18. Lea Colvill
    Lea Colvill says:

    I am not a priest…yet. But I am looking at solutions for this attire question.
    Here’s what I like:
    http://sewingworkshop.com/ The Liberty shirt looks like “Casual Priest”. It runs big but is so lovely. I saw it made up in linen in yummy fabric shop.
    http://www.wildginger.com/ patternmaking software for your measurements with mandarin collar option…if you liked paper dolls you will love this.
    Do you want color? Do you want linen and silk? Are you looking for a classic shape? http://www.clericalshirtsclergyshirts.co.uk/ Available in cotton rich fabric (56 Colours), Thai Silk (106 Colours) or Pure Linen (61 Colours) – Made to measure and custom clerical shirts and blouses.
    This is wacky. Women’s Chef coats a that may work for you if you add a clerical collar http://www.culinaryclassics.com/home.php?cat=100
    How to make a clerical collar http://www.ehow.com/how_6643284_sew-clerical-collar.html
    I hope some of these resources make you shine.

  19. Christine
    Christine says:

    Any suggestions on where I can find clerical blouses, etc. for TALL women? I am 5’11”, 145 lbs., wear a 10 or 12 top and am busty. I have to wear a clerical collar 5 days a week in a CPE program starting in September. Help!

    • Jacqueline Hopkins
      Jacqueline Hopkins says:

      House of Ilona http://www.house of Ilona has beautiful women clergy wear. A little pricy, but very feminine and classy I’m very pleased with their female clergy wear. Also modern priest. Suit Ave. Reasonable and quick ship.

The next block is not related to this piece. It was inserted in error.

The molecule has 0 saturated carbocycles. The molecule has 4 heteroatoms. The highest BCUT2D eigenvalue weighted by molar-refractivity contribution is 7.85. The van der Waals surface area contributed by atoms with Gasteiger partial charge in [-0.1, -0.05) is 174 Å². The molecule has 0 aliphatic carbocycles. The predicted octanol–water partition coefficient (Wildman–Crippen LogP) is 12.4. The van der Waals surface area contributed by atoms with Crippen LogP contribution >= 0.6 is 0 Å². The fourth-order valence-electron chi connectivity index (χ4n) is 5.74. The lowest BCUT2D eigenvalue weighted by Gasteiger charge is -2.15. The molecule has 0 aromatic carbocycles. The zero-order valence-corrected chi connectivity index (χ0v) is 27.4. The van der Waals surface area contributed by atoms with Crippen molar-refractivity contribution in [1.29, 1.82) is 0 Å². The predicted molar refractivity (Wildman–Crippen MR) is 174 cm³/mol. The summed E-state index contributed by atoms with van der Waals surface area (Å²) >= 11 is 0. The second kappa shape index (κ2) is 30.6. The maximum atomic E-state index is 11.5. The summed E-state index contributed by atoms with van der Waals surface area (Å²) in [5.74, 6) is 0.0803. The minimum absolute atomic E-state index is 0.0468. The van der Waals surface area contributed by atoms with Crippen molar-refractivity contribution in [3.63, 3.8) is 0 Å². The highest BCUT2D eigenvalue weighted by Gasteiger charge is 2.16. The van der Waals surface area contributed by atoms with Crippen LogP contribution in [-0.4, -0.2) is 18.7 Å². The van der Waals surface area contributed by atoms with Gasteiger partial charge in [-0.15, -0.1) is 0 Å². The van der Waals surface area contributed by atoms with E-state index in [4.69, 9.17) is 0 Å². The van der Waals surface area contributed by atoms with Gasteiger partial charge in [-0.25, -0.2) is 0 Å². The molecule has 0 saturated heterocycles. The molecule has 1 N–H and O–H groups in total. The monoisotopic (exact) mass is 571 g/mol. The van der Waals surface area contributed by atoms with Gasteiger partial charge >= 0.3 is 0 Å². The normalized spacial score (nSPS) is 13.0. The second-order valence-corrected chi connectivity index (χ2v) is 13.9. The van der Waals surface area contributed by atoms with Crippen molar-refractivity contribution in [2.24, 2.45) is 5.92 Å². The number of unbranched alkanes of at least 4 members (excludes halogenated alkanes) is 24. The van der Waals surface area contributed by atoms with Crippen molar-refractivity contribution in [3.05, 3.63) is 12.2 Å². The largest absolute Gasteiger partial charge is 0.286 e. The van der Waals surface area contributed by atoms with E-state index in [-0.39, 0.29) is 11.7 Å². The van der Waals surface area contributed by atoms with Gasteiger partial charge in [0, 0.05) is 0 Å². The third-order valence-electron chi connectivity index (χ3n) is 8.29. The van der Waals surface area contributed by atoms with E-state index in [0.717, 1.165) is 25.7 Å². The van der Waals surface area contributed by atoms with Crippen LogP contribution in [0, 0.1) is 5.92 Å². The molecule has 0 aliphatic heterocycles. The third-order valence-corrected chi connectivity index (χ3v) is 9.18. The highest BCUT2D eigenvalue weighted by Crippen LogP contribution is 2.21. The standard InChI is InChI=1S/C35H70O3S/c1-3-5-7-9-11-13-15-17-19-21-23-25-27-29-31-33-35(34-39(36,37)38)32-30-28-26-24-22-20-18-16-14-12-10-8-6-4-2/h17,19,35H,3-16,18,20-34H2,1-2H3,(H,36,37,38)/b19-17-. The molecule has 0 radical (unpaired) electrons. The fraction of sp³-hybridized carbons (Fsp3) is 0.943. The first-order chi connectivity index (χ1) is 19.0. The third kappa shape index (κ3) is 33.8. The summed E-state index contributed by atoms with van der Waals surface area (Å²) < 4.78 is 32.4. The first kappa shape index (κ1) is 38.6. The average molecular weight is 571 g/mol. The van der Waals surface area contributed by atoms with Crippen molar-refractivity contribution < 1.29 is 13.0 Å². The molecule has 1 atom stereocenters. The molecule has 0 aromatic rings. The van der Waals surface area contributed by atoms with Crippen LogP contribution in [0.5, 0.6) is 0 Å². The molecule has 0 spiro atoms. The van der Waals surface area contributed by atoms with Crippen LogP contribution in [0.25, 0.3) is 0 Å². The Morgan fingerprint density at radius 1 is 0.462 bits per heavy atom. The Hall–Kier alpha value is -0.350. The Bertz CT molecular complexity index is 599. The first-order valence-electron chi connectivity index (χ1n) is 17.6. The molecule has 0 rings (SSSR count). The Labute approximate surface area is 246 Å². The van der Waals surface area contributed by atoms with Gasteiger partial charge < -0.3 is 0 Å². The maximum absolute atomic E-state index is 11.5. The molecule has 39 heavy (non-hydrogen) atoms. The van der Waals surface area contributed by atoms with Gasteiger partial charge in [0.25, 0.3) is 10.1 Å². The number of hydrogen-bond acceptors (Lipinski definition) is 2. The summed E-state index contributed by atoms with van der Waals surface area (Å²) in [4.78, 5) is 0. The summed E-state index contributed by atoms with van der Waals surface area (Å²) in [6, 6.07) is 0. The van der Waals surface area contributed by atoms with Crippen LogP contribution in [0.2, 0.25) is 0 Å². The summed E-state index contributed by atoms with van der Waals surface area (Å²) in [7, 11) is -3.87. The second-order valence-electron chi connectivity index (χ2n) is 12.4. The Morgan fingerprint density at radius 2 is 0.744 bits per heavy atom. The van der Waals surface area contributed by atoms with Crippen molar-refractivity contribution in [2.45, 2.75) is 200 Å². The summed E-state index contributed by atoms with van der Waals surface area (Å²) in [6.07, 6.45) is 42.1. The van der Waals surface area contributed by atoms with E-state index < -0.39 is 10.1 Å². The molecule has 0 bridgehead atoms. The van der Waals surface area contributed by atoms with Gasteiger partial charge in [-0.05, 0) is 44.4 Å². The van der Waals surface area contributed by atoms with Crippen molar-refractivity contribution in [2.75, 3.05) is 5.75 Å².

20. Christine
    Christine says:

    I have read a few suggestions on converting mandarin collars, etc., to clerical collars, but no one explains HOW to do it? How, exactly, can I convert a blouse with a regular collar or a mandarin collar to a clerical collar. Help!

  21. Christine
    Christine says:

    Thank you, Katie!
    Thanks to Rachel and Lakeithea at The Limited at Ross Park Mall in Pittsburgh, I found the great Notch Collar Shirt Dress, which is really cute and stylish, and easily adaptable to a tab collar. I can easily pin the top sides of the dress together where a top button would be, and sew “pockets” on the back for the sides of a tab collar. Now I can wear it as a regular dress; insert the tab collar for ministry work; then take the collar and pin out and it’s a great, comfortable dress again, the style equivalent of comfortable jeans that go with anything! It’s on sale this weekend for 4o% off; it was $89.90 and is now $53.94. I brought a tab collar into The Limited with me, and Rachel and Lakeithea gave me a real education and a lot of great ideas. Now I have a good start on a clerical wardrobe that I really like. (I also learned to search for “notch collar” in addition to “nehru collar” and “Mandarin collar” when looking for adaptable dresses and tops.)

  22. Jeanie Manson
    Jeanie Manson says: